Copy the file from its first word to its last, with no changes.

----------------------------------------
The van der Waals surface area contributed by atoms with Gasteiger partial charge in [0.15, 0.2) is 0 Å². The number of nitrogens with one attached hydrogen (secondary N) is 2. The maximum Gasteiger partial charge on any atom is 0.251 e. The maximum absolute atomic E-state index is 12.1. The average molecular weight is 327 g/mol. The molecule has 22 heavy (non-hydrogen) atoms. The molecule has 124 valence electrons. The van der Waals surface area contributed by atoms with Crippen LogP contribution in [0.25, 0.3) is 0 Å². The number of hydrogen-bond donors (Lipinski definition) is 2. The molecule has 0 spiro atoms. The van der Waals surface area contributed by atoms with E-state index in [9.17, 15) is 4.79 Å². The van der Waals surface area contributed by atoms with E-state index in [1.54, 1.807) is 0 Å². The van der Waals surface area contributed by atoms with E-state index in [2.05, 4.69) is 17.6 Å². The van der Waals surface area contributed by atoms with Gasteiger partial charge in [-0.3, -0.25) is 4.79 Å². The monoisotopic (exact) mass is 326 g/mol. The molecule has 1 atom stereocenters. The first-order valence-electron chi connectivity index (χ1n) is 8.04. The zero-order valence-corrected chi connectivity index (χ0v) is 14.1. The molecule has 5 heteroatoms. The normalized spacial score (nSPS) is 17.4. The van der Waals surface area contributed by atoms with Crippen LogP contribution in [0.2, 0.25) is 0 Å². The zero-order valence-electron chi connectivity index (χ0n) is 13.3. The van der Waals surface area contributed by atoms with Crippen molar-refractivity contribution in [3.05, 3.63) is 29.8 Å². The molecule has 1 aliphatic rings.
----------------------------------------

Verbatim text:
The van der Waals surface area contributed by atoms with Gasteiger partial charge in [0.15, 0.2) is 0 Å². The number of nitrogens with one attached hydrogen (secondary N) is 2. The maximum Gasteiger partial charge on any atom is 0.251 e. The maximum absolute atomic E-state index is 12.1. The average molecular weight is 327 g/mol. The molecule has 22 heavy (non-hydrogen) atoms. The molecule has 124 valence electrons. The van der Waals surface area contributed by atoms with Crippen LogP contribution in [0.25, 0.3) is 0 Å². The number of hydrogen-bond donors (Lipinski definition) is 2. The molecule has 0 spiro atoms. The van der Waals surface area contributed by atoms with E-state index in [9.17, 15) is 4.79 Å². The van der Waals surface area contributed by atoms with E-state index in [1.54, 1.807) is 0 Å². The van der Waals surface area contributed by atoms with E-state index in [2.05, 4.69) is 17.6 Å². The van der Waals surface area contributed by atoms with Gasteiger partial charge in [-0.3, -0.25) is 4.79 Å². The monoisotopic (exact) mass is 326 g/mol. The molecule has 1 atom stereocenters. The first-order valence-electron chi connectivity index (χ1n) is 8.04. The zero-order valence-corrected chi connectivity index (χ0v) is 14.1. The molecule has 5 heteroatoms. The normalized spacial score (nSPS) is 17.4. The van der Waals surface area contributed by atoms with Crippen LogP contribution in [0.2, 0.25) is 0 Å². The zero-order valence-electron chi connectivity index (χ0n) is 13.3. The van der Waals surface area contributed by atoms with Crippen molar-refractivity contribution in [3.05, 3.63) is 29.8 Å². The molecule has 1 aliphatic rings.